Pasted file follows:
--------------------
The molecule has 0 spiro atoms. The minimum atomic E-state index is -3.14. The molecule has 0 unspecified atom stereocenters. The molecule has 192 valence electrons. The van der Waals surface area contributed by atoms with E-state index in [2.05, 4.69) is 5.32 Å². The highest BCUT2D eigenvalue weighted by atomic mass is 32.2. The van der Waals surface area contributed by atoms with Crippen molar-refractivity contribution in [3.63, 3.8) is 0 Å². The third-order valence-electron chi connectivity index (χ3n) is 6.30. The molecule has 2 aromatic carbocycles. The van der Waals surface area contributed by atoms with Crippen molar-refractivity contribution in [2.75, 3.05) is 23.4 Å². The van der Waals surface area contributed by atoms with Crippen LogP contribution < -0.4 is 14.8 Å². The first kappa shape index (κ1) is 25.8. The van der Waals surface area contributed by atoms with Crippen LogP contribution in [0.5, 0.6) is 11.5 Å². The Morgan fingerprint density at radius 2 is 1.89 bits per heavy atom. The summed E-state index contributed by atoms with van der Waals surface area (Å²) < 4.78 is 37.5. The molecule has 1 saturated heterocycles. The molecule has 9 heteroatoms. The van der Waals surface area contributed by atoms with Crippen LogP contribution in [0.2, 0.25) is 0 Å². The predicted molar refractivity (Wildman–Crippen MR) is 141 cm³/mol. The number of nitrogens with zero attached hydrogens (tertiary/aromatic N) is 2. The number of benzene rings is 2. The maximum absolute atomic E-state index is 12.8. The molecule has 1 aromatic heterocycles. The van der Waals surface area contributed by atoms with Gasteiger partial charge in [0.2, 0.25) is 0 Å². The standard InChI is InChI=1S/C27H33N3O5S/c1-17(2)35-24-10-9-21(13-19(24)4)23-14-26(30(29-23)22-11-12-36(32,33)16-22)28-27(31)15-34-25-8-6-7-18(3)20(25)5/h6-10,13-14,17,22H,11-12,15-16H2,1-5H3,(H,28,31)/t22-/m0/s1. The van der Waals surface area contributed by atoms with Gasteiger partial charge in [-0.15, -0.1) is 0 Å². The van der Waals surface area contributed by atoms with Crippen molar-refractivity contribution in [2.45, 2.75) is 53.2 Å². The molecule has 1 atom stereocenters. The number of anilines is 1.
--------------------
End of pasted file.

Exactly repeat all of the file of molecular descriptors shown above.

The molecule has 0 spiro atoms. The minimum atomic E-state index is -3.14. The molecule has 0 unspecified atom stereocenters. The molecule has 192 valence electrons. The van der Waals surface area contributed by atoms with E-state index in [2.05, 4.69) is 5.32 Å². The highest BCUT2D eigenvalue weighted by atomic mass is 32.2. The van der Waals surface area contributed by atoms with Crippen molar-refractivity contribution in [3.63, 3.8) is 0 Å². The third-order valence-electron chi connectivity index (χ3n) is 6.30. The molecule has 2 aromatic carbocycles. The van der Waals surface area contributed by atoms with Crippen molar-refractivity contribution in [2.75, 3.05) is 23.4 Å². The van der Waals surface area contributed by atoms with Crippen LogP contribution < -0.4 is 14.8 Å². The first kappa shape index (κ1) is 25.8. The van der Waals surface area contributed by atoms with Crippen LogP contribution in [0.5, 0.6) is 11.5 Å². The Morgan fingerprint density at radius 2 is 1.89 bits per heavy atom. The summed E-state index contributed by atoms with van der Waals surface area (Å²) < 4.78 is 37.5. The molecule has 1 saturated heterocycles. The molecule has 9 heteroatoms. The van der Waals surface area contributed by atoms with Crippen LogP contribution in [0.2, 0.25) is 0 Å². The predicted molar refractivity (Wildman–Crippen MR) is 141 cm³/mol. The number of nitrogens with zero attached hydrogens (tertiary/aromatic N) is 2. The number of benzene rings is 2. The maximum absolute atomic E-state index is 12.8. The molecule has 1 aromatic heterocycles. The van der Waals surface area contributed by atoms with Gasteiger partial charge in [0.2, 0.25) is 0 Å². The standard InChI is InChI=1S/C27H33N3O5S/c1-17(2)35-24-10-9-21(13-19(24)4)23-14-26(30(29-23)22-11-12-36(32,33)16-22)28-27(31)15-34-25-8-6-7-18(3)20(25)5/h6-10,13-14,17,22H,11-12,15-16H2,1-5H3,(H,28,31)/t22-/m0/s1. The van der Waals surface area contributed by atoms with Gasteiger partial charge in [-0.15, -0.1) is 0 Å². The van der Waals surface area contributed by atoms with Crippen molar-refractivity contribution in [2.45, 2.75) is 53.2 Å². The molecule has 1 atom stereocenters. The number of anilines is 1.